|My birth mother, Violet|
|My adoptive mother, Violet,|
on her wartime wedding day
Candles for two Violets
A graveside in Norwich
To start with, I would like to take you back to 9th October 2014, a beautiful, sunny day in Modica, Sicily. I am walking along a familiar street, greeting people and looking at what is on the fruit lorries, as I do every day, but my thoughts are a world away, in another era, for today is different: I am on my way to meet my birth sister, after 64 years. Can you imagine how that felt? All I can tell you is that I was happy, experienced no anxiety and felt as if I was truly going home, a sensation which intensified the moment we fell into each other's arms and sobbed the years away.
|Chiesa di San Giacomo Apostolo,|
I had trusted Jill from the first communication we had had just a few months before and I knew I would like her. But as I spent time with her that week, I began to realise how very much I loved her. Yes, she was the person with whom, had the world been a little less cruel in 1950, I might have grown up and we might have shared so much but it was no use going there now, for we cannot know what might have happened. All we could, and can, do is to enjoy what we have and nurture it as if it were a little garden of sisters.
And when we visited another garden one evening that week, the beautiful Giardino Ibleo in Ragusa Ibla, I found, to my surprise, that the charming church of San Giacomo Apostolo was open and there I lit a candle for each of my two mums, who were both called Violet [though my birth mum didn't like the name]. I'm sure they were with us.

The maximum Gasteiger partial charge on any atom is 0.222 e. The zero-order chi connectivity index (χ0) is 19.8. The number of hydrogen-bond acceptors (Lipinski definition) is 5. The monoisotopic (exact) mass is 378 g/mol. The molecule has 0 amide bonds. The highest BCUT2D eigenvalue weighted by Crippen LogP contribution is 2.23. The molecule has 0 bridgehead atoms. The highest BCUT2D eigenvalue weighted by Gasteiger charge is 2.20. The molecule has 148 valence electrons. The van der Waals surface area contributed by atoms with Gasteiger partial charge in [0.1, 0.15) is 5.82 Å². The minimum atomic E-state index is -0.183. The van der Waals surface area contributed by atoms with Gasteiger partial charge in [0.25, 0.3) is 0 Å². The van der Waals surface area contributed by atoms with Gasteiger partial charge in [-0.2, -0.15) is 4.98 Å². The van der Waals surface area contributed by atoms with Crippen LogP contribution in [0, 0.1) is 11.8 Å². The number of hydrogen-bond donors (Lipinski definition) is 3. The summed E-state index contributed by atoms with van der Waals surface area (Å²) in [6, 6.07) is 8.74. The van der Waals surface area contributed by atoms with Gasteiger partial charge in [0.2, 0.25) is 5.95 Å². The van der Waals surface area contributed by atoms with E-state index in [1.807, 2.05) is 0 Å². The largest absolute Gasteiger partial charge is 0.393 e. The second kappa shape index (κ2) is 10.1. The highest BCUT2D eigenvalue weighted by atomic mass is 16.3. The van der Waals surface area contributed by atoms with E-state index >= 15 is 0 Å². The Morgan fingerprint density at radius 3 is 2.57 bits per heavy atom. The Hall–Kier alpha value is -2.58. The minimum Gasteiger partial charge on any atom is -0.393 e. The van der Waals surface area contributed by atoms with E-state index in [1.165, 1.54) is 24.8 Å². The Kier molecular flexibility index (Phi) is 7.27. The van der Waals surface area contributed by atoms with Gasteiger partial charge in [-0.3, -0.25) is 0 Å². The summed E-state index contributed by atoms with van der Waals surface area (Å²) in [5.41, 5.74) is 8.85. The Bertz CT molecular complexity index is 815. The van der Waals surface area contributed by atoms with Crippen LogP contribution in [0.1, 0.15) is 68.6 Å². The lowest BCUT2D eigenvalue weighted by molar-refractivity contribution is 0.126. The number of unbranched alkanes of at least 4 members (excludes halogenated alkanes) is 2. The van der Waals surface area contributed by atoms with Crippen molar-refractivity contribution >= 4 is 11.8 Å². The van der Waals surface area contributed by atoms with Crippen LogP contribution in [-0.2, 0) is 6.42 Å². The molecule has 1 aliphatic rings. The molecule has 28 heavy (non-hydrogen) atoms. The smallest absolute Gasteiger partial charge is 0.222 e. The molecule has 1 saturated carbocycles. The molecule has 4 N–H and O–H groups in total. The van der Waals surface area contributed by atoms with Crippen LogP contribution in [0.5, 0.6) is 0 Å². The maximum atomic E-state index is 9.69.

A graveside in Norwich
This year it was a great pleasure to be able to spend some time in Norwich, UK with Jill and her husband and to meet the rest of my wonderful birth family, all of whom I would like to thank here for their warmth, kindness, acceptance and love.
When Jill and I visited our mother's grave, I had thought I was prepared but nothing could have readied me for the tide of emotion that would engulf me. In Romina Power's book Ti prendo per mano, a novel based on the time she spent nursing her own mother through terminal illness, there is a poem entitled Il Profumo della vita [The Scent of Life] which expresses all that I wanted to say so I read it out in Italian and in English, thus bringing a little of Italy to my first Violet. Then I fell into my sister's arms again and cried till no more tears would come: all those years of wondering about my birth mother - whether she was still alive [I always hoped], what she was like [spirited, intelligent, kind and brave, I now know], whether she looked like me [the answer is very much so], whether she thought of me sometimes [of course she did, every day] and a thousand other questions. And it all ended here, at this graveside in Norwich - except that it hadn't, because love does not die. In this season of love, I am holding on to that.
|I never thought I would receive Xmas cards like this.....|
|....... or be wearing items that belonged to my birth mum.|
Romina Power reads Il Profumo della vita